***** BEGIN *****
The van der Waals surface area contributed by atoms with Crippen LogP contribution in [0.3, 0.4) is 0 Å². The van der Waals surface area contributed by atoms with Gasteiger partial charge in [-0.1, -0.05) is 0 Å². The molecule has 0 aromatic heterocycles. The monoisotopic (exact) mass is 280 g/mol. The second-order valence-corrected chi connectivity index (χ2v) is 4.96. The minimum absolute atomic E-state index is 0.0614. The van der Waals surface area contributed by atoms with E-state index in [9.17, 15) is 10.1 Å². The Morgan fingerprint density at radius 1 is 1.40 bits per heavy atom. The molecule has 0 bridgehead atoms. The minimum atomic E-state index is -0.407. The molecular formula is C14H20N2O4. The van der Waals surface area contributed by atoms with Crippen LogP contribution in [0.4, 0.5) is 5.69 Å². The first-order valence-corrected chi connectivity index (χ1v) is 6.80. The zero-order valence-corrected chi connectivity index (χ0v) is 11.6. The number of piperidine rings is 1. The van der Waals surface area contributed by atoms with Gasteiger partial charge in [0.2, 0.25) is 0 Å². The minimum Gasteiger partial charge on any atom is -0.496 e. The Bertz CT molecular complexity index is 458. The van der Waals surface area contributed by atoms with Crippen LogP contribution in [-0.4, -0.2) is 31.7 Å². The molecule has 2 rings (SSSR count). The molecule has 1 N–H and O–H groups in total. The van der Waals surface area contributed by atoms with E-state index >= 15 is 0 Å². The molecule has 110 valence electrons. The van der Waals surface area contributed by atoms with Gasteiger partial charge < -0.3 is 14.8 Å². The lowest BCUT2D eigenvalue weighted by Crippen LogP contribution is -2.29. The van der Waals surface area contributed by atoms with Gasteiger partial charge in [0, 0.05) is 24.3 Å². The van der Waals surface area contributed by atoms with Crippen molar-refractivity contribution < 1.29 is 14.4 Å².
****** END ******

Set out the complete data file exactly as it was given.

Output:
The van der Waals surface area contributed by atoms with Crippen LogP contribution in [0.3, 0.4) is 0 Å². The van der Waals surface area contributed by atoms with Gasteiger partial charge in [-0.1, -0.05) is 0 Å². The molecule has 0 aromatic heterocycles. The monoisotopic (exact) mass is 280 g/mol. The second-order valence-corrected chi connectivity index (χ2v) is 4.96. The minimum absolute atomic E-state index is 0.0614. The van der Waals surface area contributed by atoms with E-state index in [9.17, 15) is 10.1 Å². The Morgan fingerprint density at radius 1 is 1.40 bits per heavy atom. The molecule has 0 bridgehead atoms. The minimum atomic E-state index is -0.407. The molecular formula is C14H20N2O4. The van der Waals surface area contributed by atoms with Crippen LogP contribution in [0.4, 0.5) is 5.69 Å². The first-order valence-corrected chi connectivity index (χ1v) is 6.80. The zero-order valence-corrected chi connectivity index (χ0v) is 11.6. The number of piperidine rings is 1. The van der Waals surface area contributed by atoms with Gasteiger partial charge in [0.2, 0.25) is 0 Å². The minimum Gasteiger partial charge on any atom is -0.496 e. The Bertz CT molecular complexity index is 458. The van der Waals surface area contributed by atoms with Crippen LogP contribution in [-0.4, -0.2) is 31.7 Å². The molecule has 2 rings (SSSR count). The molecule has 1 N–H and O–H groups in total. The van der Waals surface area contributed by atoms with E-state index >= 15 is 0 Å². The molecule has 110 valence electrons. The van der Waals surface area contributed by atoms with Gasteiger partial charge < -0.3 is 14.8 Å². The lowest BCUT2D eigenvalue weighted by Crippen LogP contribution is -2.29. The van der Waals surface area contributed by atoms with Gasteiger partial charge in [0, 0.05) is 24.3 Å². The van der Waals surface area contributed by atoms with Crippen molar-refractivity contribution < 1.29 is 14.4 Å².